“There are some who can live without wild things, and some who cannot. These essays are the delights and dilemmas of one who cannot.” So begins the foreword to Aldo Leopold’s conservation classic, A Sand County Almanac, which is 70 years old this year.
The number of years it took for Aldo Leopold to write his conservation classic.
The number of languages into which the book has been translated. They are Czech, Chinese, Finnish, French, German, Italian, Japanese, Korean, Latvian, Polish, Portuguese, Russian, Spanish and Turkish.
The record number of geese counted by the Leopolds on their Sauk County, Wisconsin, farm on April 11, 1946. “On our farm we measure the amplitude of our spring by two yardsticks: the number of pines planted, and the number of geese that stop,” Leopold wrote in A Sand County Almanac.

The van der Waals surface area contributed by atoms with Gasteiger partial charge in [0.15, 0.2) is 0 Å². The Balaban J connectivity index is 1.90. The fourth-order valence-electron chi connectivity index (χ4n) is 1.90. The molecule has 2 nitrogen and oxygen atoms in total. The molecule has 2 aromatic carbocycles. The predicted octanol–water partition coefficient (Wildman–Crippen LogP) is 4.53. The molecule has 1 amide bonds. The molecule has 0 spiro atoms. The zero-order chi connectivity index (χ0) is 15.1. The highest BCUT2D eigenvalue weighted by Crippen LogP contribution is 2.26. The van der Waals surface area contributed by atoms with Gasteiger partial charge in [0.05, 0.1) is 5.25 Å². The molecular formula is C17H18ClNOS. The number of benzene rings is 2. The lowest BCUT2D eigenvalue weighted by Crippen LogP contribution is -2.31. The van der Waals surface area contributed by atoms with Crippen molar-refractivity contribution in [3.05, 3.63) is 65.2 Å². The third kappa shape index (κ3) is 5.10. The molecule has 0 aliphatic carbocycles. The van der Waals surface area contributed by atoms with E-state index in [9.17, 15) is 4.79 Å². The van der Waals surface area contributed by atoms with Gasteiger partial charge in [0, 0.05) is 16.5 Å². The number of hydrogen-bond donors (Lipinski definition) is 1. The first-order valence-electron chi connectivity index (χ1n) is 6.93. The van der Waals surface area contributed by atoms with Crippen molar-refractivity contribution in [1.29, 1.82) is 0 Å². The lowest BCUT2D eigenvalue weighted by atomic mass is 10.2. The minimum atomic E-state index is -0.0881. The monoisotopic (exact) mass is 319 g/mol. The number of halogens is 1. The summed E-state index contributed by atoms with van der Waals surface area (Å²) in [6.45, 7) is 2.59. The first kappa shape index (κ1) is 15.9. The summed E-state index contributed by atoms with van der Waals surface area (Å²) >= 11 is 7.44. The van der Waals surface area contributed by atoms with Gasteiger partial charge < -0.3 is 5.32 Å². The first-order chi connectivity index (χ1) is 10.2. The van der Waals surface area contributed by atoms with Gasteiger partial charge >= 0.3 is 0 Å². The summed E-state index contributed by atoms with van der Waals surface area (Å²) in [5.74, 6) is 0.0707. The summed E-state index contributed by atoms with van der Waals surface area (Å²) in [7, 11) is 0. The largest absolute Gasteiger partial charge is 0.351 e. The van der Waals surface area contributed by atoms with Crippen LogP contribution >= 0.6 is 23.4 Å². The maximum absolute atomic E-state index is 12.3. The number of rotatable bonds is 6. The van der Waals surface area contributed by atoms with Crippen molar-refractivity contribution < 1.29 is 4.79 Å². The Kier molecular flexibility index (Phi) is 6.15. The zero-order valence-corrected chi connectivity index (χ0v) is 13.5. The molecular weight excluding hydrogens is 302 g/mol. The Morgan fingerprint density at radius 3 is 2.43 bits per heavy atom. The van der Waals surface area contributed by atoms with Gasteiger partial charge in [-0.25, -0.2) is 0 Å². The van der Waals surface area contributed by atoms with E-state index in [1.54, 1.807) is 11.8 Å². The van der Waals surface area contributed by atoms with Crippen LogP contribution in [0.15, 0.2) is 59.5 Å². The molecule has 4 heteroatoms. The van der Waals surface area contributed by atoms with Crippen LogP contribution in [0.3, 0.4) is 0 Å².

The year Leopold was caught in a freezing rainstorm that turned into a blizzard. He contracted an inflammatory disease that nearly killed him. During his slow recovery, he began to think more about resource management and the land ethic that resulted in his most well-known work.
The year the Ecological Society of America elected Leopold its president.
The year A Sand County Almanac was first published. Leopold had submitted the manuscript – first called Great Possessions – to Oxford University Press. One week after the press agreed to publish the book, Leopold died of a heart attack on April 21, 1948, while fighting a grass fire on a neighbor’s farm. The book was renamed after his death.
The number of copies of the book that have been printed.